I have been running Temboz, my home-made RSS/Atom aggregator, for half a year now, and it is interesting to take stock. I ran a report on the database to count how many items per day I read, how many are filtered out automatically, and how many I flagged as interesting.

Temboz statistics

The most obvious thing is the steady increase in the number of articles per day, while the number of articles I flag as interesting remains mostly constant (perhaps a sign of greater selectivity). The increase is primarily due to an increase in the number of feeds I subscribe to — as the ergonomics of the feed reader improved (at least from my perspective), I can read more feeds. The addition of filtering also allows me to read via RSS sources of information I used to check daily, such as the Photo.net forums. As time goes, I find I seldom regularly visit web sites on a daily basis any more, not even the New York Times (granted, the steadily deteriorating quality of their journalism might have something to do with that).

My filtering scheme is manual and rules-based. I am a bit leery of implementing something like Bayesian filtering, as articles I flag as “uninteresting” are not necessarily articles I would like to be filtered away – some are duplicates, some are worth a chuckle but not much more. The risk with the “Daily Me” is to lock oneself into a routine and self-reinforcing echo chamber, so I try and keep a balanced diet of information. Some subjects I am completely uninterested in, however, for instance one of my rules filters out anything sports-related from The Guardian.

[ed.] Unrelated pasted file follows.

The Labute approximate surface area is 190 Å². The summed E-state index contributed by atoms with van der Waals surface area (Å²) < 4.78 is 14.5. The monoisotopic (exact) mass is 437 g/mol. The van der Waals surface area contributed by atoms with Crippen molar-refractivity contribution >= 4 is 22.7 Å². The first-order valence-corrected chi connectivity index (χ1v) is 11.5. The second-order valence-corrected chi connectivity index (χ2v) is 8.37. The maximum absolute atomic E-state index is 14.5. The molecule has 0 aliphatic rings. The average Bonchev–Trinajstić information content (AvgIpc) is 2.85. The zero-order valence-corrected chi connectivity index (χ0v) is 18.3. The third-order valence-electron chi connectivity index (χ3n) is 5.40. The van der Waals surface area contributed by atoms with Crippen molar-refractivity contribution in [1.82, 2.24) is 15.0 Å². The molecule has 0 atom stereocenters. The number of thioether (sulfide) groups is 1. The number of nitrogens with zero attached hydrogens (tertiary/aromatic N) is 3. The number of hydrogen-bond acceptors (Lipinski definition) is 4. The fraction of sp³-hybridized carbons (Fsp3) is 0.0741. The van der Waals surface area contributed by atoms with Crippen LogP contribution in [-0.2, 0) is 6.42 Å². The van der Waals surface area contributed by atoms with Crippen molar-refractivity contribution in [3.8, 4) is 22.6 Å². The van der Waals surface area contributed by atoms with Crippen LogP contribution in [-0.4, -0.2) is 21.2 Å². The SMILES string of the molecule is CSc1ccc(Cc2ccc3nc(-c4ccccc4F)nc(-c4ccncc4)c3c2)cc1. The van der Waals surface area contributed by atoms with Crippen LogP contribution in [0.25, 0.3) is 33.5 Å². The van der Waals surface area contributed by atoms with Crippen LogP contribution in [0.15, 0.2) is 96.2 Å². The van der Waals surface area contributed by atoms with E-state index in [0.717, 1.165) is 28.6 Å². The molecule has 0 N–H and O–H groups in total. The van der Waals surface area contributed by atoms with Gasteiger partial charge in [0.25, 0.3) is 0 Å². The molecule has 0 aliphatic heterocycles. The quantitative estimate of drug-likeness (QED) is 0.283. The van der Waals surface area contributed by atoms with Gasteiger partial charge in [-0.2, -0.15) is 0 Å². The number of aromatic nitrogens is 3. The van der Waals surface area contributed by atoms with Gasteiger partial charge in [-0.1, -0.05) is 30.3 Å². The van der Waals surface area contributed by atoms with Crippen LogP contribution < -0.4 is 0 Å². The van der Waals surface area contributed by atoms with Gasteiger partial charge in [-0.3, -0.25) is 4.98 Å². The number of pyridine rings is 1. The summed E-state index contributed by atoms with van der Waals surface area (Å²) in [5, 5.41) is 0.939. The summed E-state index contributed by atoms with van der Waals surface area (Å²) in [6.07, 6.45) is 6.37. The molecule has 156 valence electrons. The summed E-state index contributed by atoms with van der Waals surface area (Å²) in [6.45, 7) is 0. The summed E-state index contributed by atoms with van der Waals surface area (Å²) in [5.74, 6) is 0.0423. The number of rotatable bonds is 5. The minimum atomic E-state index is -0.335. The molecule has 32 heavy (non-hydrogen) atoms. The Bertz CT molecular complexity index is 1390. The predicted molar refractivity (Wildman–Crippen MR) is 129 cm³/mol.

As I enrich my library of filtering rules, the proportion of articles filtered is increasing steadily (the recent dip in September was caused by a flurry of feed subscriptions). A 20% time savings is nothing to sniff at. Fatigue plays a role — I dislike phones and finally got fed up with the plethora of cell phone reviews this week and filtered out all articles dealing with phones altogether.

Temboz statistics

One big win would be an algorithm that could reliably detect and group together articles that are on the same topic, the way Google News does (Google News has the potential to be the ultimate RSS/Atom aggregator). I experimented with a scheme to look for duplicated URLs inside the articles, but this didn’t work very well. Some form of statistical natural language processing would be needed, but that is more work than I am prepared to put in right now.